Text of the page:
For this week’s post we will further explore the pumpkin unit theme that I introduced last week. I really, really enjoy diving into this theme with preschoolers! They get so excited and can learn so much from hands on activities.
There are many reasons why I think that it’s important to include a pumpkin themed unit for preschoolers. One reason is because it’s a great opportunity to work in science experiences. Children this age really enjoy seeing how a seed is transformed into a pumpkin that they can carve. It also is a great way to tie in the changing of the seasons to fall. Another reason is because it provides fantastic sensory experiences that help children learn to process input from all five senses. Children can observe, describe, feel, and taste pumpkin. Lastly, another reason that it is important is because it is easily adapted and utilized to teach a wide variety of skills for different learning styles and needs.
There are so many skills that can be taught from a pumpkin theme. It’s easy to get excited about so many different activities, specific topics, worksheets, learning centers, and snacks to plan. First, I would suggest carefully considering where your students are developmentally and what skills need addressed. Then you can choose a few activities for each domain you want to cover or skills you want to teach. Create your list of overall goals of what you want the children to learn from this unit.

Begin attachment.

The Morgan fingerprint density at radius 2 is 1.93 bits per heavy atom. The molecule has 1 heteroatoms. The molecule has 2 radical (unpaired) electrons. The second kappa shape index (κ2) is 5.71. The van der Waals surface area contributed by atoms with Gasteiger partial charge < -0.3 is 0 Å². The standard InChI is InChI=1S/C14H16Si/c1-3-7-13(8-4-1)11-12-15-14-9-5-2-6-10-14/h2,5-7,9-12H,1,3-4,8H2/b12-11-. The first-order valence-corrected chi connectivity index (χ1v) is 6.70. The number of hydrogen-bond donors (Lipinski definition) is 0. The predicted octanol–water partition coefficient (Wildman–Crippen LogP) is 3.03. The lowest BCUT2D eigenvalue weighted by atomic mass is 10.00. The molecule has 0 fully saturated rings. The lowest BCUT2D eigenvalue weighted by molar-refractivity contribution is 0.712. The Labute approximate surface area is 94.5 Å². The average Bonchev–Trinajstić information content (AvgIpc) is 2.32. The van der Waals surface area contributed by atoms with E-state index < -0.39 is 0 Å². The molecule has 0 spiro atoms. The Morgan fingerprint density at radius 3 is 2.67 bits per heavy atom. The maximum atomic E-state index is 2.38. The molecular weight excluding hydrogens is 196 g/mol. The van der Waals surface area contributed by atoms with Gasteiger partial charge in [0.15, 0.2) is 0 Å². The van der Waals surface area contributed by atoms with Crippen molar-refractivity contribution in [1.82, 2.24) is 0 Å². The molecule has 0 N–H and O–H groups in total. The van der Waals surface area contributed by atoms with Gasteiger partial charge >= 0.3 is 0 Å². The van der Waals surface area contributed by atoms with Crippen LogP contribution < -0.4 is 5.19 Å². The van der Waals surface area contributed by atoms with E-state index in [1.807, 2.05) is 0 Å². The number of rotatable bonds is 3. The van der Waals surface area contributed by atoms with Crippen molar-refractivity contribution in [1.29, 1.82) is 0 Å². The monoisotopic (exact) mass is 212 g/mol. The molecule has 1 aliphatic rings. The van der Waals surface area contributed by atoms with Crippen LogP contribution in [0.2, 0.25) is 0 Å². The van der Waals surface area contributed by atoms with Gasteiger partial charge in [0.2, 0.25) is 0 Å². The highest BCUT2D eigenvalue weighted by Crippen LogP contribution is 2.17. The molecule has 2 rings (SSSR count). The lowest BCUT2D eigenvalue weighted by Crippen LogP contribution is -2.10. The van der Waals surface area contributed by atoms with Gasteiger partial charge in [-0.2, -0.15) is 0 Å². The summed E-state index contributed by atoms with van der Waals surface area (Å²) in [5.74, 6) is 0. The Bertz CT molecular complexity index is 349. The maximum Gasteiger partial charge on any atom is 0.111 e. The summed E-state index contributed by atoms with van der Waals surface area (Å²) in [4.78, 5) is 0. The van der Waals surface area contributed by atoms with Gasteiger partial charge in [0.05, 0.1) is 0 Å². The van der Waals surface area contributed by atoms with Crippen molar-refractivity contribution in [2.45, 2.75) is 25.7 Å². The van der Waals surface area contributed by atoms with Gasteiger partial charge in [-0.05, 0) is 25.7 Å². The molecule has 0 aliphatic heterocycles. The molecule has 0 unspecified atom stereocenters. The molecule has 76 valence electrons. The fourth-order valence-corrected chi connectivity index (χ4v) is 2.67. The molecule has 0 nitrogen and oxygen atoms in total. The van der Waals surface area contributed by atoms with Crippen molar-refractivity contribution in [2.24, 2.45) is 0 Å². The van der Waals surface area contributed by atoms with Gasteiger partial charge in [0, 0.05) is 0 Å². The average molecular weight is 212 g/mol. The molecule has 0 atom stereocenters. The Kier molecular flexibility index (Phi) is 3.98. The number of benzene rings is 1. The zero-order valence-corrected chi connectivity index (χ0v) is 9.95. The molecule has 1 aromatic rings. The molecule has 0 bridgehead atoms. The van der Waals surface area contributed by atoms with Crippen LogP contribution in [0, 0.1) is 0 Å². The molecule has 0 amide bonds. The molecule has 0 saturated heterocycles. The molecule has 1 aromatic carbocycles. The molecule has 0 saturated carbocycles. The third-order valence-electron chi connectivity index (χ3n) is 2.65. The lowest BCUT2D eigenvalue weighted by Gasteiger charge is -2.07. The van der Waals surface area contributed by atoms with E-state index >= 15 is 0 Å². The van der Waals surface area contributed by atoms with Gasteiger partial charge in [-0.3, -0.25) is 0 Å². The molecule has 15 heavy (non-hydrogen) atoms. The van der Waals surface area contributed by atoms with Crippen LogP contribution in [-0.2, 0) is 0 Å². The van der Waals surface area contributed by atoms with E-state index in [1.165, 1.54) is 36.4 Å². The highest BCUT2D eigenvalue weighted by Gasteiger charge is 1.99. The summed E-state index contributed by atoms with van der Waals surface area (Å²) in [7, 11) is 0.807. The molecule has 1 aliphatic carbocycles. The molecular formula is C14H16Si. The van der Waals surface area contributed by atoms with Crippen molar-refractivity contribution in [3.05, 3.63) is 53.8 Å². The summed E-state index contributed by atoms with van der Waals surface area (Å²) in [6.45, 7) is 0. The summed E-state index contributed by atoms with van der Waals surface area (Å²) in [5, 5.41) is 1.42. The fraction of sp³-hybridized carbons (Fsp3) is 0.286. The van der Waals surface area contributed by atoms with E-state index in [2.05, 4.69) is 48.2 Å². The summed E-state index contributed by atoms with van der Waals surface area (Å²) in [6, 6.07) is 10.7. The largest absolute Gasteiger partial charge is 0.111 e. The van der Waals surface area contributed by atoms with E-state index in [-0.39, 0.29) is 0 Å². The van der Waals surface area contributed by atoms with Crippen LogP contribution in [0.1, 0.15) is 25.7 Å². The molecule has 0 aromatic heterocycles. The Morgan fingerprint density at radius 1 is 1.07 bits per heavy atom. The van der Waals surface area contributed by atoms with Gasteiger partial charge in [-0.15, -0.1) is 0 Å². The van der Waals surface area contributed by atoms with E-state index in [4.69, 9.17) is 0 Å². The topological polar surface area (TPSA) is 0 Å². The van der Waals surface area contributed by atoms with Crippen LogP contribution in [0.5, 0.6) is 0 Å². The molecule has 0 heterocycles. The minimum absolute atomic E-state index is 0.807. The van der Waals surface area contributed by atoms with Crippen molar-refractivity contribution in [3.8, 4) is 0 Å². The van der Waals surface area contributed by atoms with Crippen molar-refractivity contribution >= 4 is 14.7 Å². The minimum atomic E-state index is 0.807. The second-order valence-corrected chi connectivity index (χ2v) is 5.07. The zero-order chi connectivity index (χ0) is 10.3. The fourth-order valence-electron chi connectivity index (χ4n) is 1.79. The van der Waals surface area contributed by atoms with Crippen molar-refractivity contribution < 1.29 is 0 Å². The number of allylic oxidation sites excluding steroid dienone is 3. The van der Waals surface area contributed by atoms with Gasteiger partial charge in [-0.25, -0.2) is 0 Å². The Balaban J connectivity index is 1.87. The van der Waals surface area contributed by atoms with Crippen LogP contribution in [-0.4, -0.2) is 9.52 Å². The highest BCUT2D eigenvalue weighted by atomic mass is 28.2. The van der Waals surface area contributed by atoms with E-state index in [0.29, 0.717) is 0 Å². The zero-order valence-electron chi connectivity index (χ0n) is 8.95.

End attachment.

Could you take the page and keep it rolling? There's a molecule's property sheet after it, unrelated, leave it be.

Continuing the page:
Below are just 5 very general goals that may be appropriate for your preschool age students:
Goal 1: Children will examine, explore, and understand the life cycle of a pumpkin.
Goal 2: Children will use vocabulary words to properly describe a pumpkins shape, color, texture, and smell.
Goals 3: Children will help create and explore pumpkin flavored foods by touch, taste, and smell.
Goal 4: Children will strengthen fine motor skills by manipulating small pumpkin themed toys, centers, and picking pumpkin seeds out of the pulp.
Goal 5: Children use pumpkin seeds to practice
These goals are just some examples of ideas that you could adapt to fit your students and their current needs. Once you have a good idea of what skills or goals you have, you can create a plan for your activities. One tool you can use when planning your curriculum for this unit is a web. This is a helpful way to organize your thoughts and activities. Here is an example below:
I hope you find this post helpful! If you have any feedback or questions please let me know in the comments below.